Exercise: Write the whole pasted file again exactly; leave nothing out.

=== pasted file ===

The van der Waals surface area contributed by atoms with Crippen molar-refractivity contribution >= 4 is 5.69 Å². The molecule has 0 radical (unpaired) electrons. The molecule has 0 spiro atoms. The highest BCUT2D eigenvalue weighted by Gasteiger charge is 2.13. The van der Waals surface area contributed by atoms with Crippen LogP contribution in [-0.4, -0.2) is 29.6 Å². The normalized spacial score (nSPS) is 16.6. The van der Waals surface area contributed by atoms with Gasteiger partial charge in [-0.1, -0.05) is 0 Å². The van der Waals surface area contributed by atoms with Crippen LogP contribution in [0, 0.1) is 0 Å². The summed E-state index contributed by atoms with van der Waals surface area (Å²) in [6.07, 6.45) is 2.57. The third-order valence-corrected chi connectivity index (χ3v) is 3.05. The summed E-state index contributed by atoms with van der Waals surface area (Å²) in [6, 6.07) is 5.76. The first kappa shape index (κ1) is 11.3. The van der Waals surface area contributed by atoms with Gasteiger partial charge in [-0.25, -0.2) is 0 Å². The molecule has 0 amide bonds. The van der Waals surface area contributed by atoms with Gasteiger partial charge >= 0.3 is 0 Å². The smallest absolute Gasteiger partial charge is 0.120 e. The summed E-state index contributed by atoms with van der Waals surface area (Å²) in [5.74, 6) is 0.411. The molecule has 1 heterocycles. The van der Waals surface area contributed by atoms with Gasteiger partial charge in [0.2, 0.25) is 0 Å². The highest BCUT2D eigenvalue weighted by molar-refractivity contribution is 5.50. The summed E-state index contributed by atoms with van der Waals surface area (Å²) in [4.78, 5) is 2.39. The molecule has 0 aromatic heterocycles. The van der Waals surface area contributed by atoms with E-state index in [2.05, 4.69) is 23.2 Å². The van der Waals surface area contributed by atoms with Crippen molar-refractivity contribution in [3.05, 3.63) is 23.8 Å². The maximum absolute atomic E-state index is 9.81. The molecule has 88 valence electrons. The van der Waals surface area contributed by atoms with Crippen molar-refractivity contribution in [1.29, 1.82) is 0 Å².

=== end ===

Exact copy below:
The van der Waals surface area contributed by atoms with Crippen molar-refractivity contribution >= 4 is 5.69 Å². The molecule has 0 radical (unpaired) electrons. The molecule has 0 spiro atoms. The highest BCUT2D eigenvalue weighted by Gasteiger charge is 2.13. The van der Waals surface area contributed by atoms with Crippen LogP contribution in [-0.4, -0.2) is 29.6 Å². The normalized spacial score (nSPS) is 16.6. The van der Waals surface area contributed by atoms with Gasteiger partial charge in [-0.1, -0.05) is 0 Å². The van der Waals surface area contributed by atoms with Crippen LogP contribution in [0, 0.1) is 0 Å². The summed E-state index contributed by atoms with van der Waals surface area (Å²) in [6.07, 6.45) is 2.57. The third-order valence-corrected chi connectivity index (χ3v) is 3.05. The summed E-state index contributed by atoms with van der Waals surface area (Å²) in [6, 6.07) is 5.76. The first kappa shape index (κ1) is 11.3. The van der Waals surface area contributed by atoms with Gasteiger partial charge in [-0.25, -0.2) is 0 Å². The molecule has 0 amide bonds. The van der Waals surface area contributed by atoms with Gasteiger partial charge >= 0.3 is 0 Å². The smallest absolute Gasteiger partial charge is 0.120 e. The summed E-state index contributed by atoms with van der Waals surface area (Å²) in [5.74, 6) is 0.411. The molecule has 1 heterocycles. The van der Waals surface area contributed by atoms with Gasteiger partial charge in [0.2, 0.25) is 0 Å². The highest BCUT2D eigenvalue weighted by molar-refractivity contribution is 5.50. The summed E-state index contributed by atoms with van der Waals surface area (Å²) in [4.78, 5) is 2.39. The molecule has 0 aromatic heterocycles. The van der Waals surface area contributed by atoms with E-state index in [2.05, 4.69) is 23.2 Å². The van der Waals surface area contributed by atoms with Crippen molar-refractivity contribution in [3.05, 3.63) is 23.8 Å². The maximum absolute atomic E-state index is 9.81. The molecule has 88 valence electrons. The van der Waals surface area contributed by atoms with Crippen molar-refractivity contribution in [1.29, 1.82) is 0 Å².